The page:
Why this Houston-made COVID shot is a major win for vaccine equity – Houston Chronicle
A Houston-made COVID-19 vaccine will likely be approved for use in India by the end of the year, said Dr. Peter Hotez, co-director of the Center for Vaccine Development at Texas Children’s Hospital.
Hotez and his co-director, Dr. Maria Elena Bottazzi, created the vaccine as a cheap and easy-to-produce option to fill global gaps in vaccine coverage. Dubbed Corbevax, it uses a safe and traditional vaccine technology, called recombinant protein subunit, that has been used for decades in the hepatitis B vaccine and is therefore easier for other countries to make themselves.
Drugmaker Biological E has agreed to manufacture 300 million doses in India, where 36 percent of the population is fully vaccinated and 59 percent have at least one dose. Efficacy data has been submitted to the Drugs Controller General of India for authorization.
The vaccine does not have a patent, and Hotez hopes manufacturers in other low- or middle-income countries will take advantage of its availability.
“If you leave large populations unvaccinated, that’s where the greatest concerns of variants arise,” he said, referring to the current spread of the omicron variant, which was first detected in South Africa, a country that has a low vaccination rate. “So this vaccine is therefore needed not only for global health but also economic development.”
Bottazzi, who is from Honduras, is especially interested in the vaccine’s proliferation throughout Latin America. Less than 40 percent of the population is fully vaccinated in several countries there, according to the New York Times global virus tracker.
“Corbevax is gong to be a trailblazer,” she said.
The vaccine’s development was swift. When data began coming to light on a novel coronavirus in January 2020, Bottazzi and Hotez looked back through years of past research on their vaccine that treated severe acute respiratory syndrome, or SARS, a closely related coronavirus. Their SARS vaccine never made it to human trials because that virus by then had died out. But the work helped them prepare the new vaccine for clinical trials in India by fall 2020.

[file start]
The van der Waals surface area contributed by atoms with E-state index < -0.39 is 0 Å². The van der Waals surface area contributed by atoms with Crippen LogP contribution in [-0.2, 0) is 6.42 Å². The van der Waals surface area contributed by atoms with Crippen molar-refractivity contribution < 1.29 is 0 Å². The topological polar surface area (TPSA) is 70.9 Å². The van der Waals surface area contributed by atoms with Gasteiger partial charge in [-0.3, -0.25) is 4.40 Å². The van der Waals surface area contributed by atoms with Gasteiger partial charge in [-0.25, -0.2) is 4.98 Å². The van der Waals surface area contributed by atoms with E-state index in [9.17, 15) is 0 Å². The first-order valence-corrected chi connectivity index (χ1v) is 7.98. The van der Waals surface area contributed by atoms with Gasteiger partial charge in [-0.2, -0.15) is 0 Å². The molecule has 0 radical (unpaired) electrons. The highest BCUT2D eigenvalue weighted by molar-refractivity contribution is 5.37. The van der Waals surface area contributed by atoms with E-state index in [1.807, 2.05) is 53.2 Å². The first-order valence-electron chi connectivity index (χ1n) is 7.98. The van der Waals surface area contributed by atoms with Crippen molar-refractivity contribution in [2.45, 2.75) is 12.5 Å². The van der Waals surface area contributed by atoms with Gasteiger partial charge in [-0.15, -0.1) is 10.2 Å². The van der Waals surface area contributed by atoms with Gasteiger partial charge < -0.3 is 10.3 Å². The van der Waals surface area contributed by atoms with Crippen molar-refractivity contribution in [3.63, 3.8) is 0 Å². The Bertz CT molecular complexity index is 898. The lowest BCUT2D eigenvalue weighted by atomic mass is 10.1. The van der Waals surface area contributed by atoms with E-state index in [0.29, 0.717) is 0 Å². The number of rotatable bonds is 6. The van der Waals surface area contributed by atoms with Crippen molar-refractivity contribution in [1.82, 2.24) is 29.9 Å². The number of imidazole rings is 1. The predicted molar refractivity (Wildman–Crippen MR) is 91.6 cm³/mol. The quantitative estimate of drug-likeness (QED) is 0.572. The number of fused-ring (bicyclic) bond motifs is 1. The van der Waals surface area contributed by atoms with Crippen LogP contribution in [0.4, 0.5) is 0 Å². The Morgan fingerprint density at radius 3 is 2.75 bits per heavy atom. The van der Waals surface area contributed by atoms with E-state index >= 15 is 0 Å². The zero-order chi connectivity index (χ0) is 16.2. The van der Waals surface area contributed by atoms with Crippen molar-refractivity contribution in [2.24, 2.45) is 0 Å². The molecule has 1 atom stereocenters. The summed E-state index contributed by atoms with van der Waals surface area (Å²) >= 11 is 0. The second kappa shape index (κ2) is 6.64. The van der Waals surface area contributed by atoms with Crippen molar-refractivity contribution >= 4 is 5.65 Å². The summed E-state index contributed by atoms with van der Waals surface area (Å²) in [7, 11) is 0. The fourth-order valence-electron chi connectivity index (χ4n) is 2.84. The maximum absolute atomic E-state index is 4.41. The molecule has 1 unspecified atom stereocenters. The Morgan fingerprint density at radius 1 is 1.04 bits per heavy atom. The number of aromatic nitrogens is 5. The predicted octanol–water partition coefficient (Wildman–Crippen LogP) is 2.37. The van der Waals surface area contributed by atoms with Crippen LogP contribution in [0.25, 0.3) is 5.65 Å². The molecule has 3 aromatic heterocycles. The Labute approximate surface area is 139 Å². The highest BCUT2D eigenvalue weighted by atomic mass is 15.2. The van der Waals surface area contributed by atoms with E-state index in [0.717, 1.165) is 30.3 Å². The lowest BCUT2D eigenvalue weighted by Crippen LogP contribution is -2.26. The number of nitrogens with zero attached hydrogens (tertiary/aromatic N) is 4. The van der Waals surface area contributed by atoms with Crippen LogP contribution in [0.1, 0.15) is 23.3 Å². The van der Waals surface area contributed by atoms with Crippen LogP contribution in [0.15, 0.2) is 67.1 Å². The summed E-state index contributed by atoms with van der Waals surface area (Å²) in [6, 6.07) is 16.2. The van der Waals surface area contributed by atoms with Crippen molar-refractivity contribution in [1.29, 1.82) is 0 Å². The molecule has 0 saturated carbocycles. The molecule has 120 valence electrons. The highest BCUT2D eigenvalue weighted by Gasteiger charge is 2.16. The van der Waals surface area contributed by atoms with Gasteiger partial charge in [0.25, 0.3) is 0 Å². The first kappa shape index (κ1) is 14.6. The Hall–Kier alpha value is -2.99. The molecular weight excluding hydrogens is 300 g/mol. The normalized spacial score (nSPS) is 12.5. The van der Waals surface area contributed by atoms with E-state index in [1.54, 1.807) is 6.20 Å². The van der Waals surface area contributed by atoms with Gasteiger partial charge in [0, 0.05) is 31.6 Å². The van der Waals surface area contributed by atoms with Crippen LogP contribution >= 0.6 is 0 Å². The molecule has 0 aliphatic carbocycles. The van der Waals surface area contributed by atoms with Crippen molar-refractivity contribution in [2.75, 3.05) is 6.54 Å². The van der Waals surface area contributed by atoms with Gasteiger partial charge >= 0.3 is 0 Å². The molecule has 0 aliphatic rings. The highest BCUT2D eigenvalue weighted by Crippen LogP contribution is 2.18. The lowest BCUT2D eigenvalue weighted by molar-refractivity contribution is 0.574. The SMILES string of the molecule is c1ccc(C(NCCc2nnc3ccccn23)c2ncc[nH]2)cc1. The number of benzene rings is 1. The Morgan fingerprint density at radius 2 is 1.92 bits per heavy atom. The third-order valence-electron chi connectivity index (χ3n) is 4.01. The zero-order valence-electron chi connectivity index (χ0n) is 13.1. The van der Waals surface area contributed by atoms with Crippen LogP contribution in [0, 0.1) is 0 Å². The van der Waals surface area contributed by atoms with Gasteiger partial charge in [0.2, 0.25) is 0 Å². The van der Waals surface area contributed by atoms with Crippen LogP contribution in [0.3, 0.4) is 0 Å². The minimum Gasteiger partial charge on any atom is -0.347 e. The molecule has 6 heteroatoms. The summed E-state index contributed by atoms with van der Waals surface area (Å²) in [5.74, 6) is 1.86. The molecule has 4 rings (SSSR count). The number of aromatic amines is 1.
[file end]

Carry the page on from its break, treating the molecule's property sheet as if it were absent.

Data on its efficacy has not been publicly released, and Hotez was reluctant to disclose that information before the company makes an official announcement.
“It seems to stand up very well against delta and other variants,” he said. “I’m hoping we’ll know in the coming weeks how it looks against omicron.”
The Houston vaccine never garnered support from the U.S. government, which threw its weight behind developing vaccines with newer technology, such as the Moderna and Pfizer shots. That means Hotez and Bottazzi were on their own when it came to funding.
So far, they have raised between $5 million and $10 million, largely from philanthropy.
“The reasons for coming to Texas was to be part of this amazing Texas Medical Center, but the other side of that is to be part of the philanthropic environment in Texas,” Hotez said. “If we wouldn’t have come to Texas, we would not have had this vaccine.”